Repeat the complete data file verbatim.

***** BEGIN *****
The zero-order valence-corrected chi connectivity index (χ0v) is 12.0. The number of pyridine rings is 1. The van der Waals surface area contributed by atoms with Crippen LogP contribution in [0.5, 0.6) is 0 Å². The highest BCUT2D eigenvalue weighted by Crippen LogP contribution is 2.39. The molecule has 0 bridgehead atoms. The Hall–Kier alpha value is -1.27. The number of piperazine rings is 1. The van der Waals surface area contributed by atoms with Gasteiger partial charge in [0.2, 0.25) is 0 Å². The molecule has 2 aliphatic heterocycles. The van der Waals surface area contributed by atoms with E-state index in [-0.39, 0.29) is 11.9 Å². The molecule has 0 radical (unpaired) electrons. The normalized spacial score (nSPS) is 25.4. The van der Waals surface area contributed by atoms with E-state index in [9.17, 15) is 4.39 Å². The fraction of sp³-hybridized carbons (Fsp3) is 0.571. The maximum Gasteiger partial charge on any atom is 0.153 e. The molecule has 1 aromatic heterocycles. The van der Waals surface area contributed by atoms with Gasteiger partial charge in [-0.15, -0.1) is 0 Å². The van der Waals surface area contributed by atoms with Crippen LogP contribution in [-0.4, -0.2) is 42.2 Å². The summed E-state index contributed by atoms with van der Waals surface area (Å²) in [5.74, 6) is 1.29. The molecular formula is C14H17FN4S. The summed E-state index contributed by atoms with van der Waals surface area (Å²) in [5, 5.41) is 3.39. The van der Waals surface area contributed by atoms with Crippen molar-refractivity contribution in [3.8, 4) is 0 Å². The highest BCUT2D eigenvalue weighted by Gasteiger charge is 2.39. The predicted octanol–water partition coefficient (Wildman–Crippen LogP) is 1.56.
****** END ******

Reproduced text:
The zero-order valence-corrected chi connectivity index (χ0v) is 12.0. The number of pyridine rings is 1. The van der Waals surface area contributed by atoms with Crippen LogP contribution in [0.5, 0.6) is 0 Å². The highest BCUT2D eigenvalue weighted by Crippen LogP contribution is 2.39. The molecule has 0 bridgehead atoms. The Hall–Kier alpha value is -1.27. The number of piperazine rings is 1. The van der Waals surface area contributed by atoms with Gasteiger partial charge in [0.2, 0.25) is 0 Å². The molecule has 2 aliphatic heterocycles. The van der Waals surface area contributed by atoms with E-state index in [-0.39, 0.29) is 11.9 Å². The molecule has 0 radical (unpaired) electrons. The normalized spacial score (nSPS) is 25.4. The van der Waals surface area contributed by atoms with E-state index in [9.17, 15) is 4.39 Å². The fraction of sp³-hybridized carbons (Fsp3) is 0.571. The maximum Gasteiger partial charge on any atom is 0.153 e. The molecule has 1 aromatic heterocycles. The van der Waals surface area contributed by atoms with Gasteiger partial charge in [-0.15, -0.1) is 0 Å². The van der Waals surface area contributed by atoms with Crippen LogP contribution in [-0.4, -0.2) is 42.2 Å². The summed E-state index contributed by atoms with van der Waals surface area (Å²) in [5.74, 6) is 1.29. The molecular formula is C14H17FN4S. The summed E-state index contributed by atoms with van der Waals surface area (Å²) in [5, 5.41) is 3.39. The van der Waals surface area contributed by atoms with Crippen molar-refractivity contribution in [3.8, 4) is 0 Å². The highest BCUT2D eigenvalue weighted by Gasteiger charge is 2.39. The predicted octanol–water partition coefficient (Wildman–Crippen LogP) is 1.56.